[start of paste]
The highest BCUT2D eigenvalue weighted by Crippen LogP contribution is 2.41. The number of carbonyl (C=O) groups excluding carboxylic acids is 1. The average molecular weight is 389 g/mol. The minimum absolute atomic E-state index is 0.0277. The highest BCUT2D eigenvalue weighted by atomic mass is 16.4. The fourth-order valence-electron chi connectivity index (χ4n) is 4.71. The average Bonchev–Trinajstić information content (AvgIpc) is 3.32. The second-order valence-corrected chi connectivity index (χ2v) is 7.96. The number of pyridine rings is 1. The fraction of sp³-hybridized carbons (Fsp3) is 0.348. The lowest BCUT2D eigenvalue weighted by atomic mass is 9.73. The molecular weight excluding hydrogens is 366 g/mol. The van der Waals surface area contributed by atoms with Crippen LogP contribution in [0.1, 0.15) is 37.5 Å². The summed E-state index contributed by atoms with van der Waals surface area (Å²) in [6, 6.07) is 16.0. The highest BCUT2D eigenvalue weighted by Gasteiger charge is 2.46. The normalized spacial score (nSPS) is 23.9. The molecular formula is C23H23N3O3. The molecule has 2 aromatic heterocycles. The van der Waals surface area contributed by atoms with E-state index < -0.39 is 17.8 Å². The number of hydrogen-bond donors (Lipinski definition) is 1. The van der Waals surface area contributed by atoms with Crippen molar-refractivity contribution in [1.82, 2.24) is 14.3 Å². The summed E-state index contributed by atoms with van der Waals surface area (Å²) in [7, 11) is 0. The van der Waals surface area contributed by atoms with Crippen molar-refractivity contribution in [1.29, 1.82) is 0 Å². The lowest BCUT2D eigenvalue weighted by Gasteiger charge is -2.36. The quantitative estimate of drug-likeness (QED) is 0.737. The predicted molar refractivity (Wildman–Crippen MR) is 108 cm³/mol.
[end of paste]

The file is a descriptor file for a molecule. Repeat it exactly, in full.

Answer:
The highest BCUT2D eigenvalue weighted by Crippen LogP contribution is 2.41. The number of carbonyl (C=O) groups excluding carboxylic acids is 1. The average molecular weight is 389 g/mol. The minimum absolute atomic E-state index is 0.0277. The highest BCUT2D eigenvalue weighted by atomic mass is 16.4. The fourth-order valence-electron chi connectivity index (χ4n) is 4.71. The average Bonchev–Trinajstić information content (AvgIpc) is 3.32. The second-order valence-corrected chi connectivity index (χ2v) is 7.96. The number of pyridine rings is 1. The fraction of sp³-hybridized carbons (Fsp3) is 0.348. The lowest BCUT2D eigenvalue weighted by atomic mass is 9.73. The molecular weight excluding hydrogens is 366 g/mol. The van der Waals surface area contributed by atoms with Crippen LogP contribution in [0.1, 0.15) is 37.5 Å². The summed E-state index contributed by atoms with van der Waals surface area (Å²) in [6, 6.07) is 16.0. The highest BCUT2D eigenvalue weighted by Gasteiger charge is 2.46. The normalized spacial score (nSPS) is 23.9. The molecular formula is C23H23N3O3. The molecule has 2 aromatic heterocycles. The van der Waals surface area contributed by atoms with E-state index < -0.39 is 17.8 Å². The number of hydrogen-bond donors (Lipinski definition) is 1. The van der Waals surface area contributed by atoms with Crippen molar-refractivity contribution in [1.82, 2.24) is 14.3 Å². The summed E-state index contributed by atoms with van der Waals surface area (Å²) in [7, 11) is 0. The van der Waals surface area contributed by atoms with Crippen molar-refractivity contribution in [1.29, 1.82) is 0 Å². The lowest BCUT2D eigenvalue weighted by Gasteiger charge is -2.36. The quantitative estimate of drug-likeness (QED) is 0.737. The predicted molar refractivity (Wildman–Crippen MR) is 108 cm³/mol.